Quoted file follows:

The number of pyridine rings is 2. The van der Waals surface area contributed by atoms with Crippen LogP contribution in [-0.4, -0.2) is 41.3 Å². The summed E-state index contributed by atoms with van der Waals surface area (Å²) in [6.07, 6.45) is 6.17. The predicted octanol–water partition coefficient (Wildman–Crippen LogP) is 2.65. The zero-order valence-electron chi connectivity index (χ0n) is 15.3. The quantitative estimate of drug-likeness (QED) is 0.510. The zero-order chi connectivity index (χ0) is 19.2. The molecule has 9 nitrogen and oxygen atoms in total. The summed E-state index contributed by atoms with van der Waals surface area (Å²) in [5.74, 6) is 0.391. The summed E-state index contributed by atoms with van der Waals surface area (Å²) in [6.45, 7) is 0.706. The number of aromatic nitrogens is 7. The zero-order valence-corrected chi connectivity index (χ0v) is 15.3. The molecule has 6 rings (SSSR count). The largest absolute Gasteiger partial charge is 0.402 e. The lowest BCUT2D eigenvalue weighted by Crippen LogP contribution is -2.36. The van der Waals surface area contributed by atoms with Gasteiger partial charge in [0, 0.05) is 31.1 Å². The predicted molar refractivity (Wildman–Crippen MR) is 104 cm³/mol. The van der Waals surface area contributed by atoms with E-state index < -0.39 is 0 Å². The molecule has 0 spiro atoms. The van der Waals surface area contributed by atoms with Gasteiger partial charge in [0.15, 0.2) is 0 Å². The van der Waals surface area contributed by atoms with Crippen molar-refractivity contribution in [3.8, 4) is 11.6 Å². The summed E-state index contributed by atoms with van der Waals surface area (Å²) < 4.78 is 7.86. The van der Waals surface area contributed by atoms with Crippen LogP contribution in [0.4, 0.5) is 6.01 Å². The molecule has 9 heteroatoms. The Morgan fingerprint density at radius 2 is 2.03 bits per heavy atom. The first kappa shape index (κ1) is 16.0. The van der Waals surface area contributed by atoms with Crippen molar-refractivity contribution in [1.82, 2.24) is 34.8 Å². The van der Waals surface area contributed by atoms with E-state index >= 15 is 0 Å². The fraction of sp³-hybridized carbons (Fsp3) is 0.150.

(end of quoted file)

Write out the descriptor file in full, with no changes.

The number of pyridine rings is 2. The van der Waals surface area contributed by atoms with Crippen LogP contribution in [-0.4, -0.2) is 41.3 Å². The summed E-state index contributed by atoms with van der Waals surface area (Å²) in [6.07, 6.45) is 6.17. The predicted octanol–water partition coefficient (Wildman–Crippen LogP) is 2.65. The zero-order valence-electron chi connectivity index (χ0n) is 15.3. The quantitative estimate of drug-likeness (QED) is 0.510. The zero-order chi connectivity index (χ0) is 19.2. The molecule has 9 nitrogen and oxygen atoms in total. The summed E-state index contributed by atoms with van der Waals surface area (Å²) in [5.74, 6) is 0.391. The summed E-state index contributed by atoms with van der Waals surface area (Å²) in [6.45, 7) is 0.706. The number of aromatic nitrogens is 7. The zero-order valence-corrected chi connectivity index (χ0v) is 15.3. The molecule has 6 rings (SSSR count). The largest absolute Gasteiger partial charge is 0.402 e. The lowest BCUT2D eigenvalue weighted by Crippen LogP contribution is -2.36. The van der Waals surface area contributed by atoms with Gasteiger partial charge in [0, 0.05) is 31.1 Å². The predicted molar refractivity (Wildman–Crippen MR) is 104 cm³/mol. The van der Waals surface area contributed by atoms with E-state index < -0.39 is 0 Å². The molecule has 0 spiro atoms. The van der Waals surface area contributed by atoms with Gasteiger partial charge in [0.15, 0.2) is 0 Å². The van der Waals surface area contributed by atoms with Crippen molar-refractivity contribution in [3.8, 4) is 11.6 Å². The summed E-state index contributed by atoms with van der Waals surface area (Å²) < 4.78 is 7.86. The van der Waals surface area contributed by atoms with Crippen LogP contribution in [0.4, 0.5) is 6.01 Å². The molecule has 9 heteroatoms. The Morgan fingerprint density at radius 2 is 2.03 bits per heavy atom. The first kappa shape index (κ1) is 16.0. The van der Waals surface area contributed by atoms with Crippen molar-refractivity contribution in [1.82, 2.24) is 34.8 Å². The van der Waals surface area contributed by atoms with E-state index >= 15 is 0 Å². The fraction of sp³-hybridized carbons (Fsp3) is 0.150.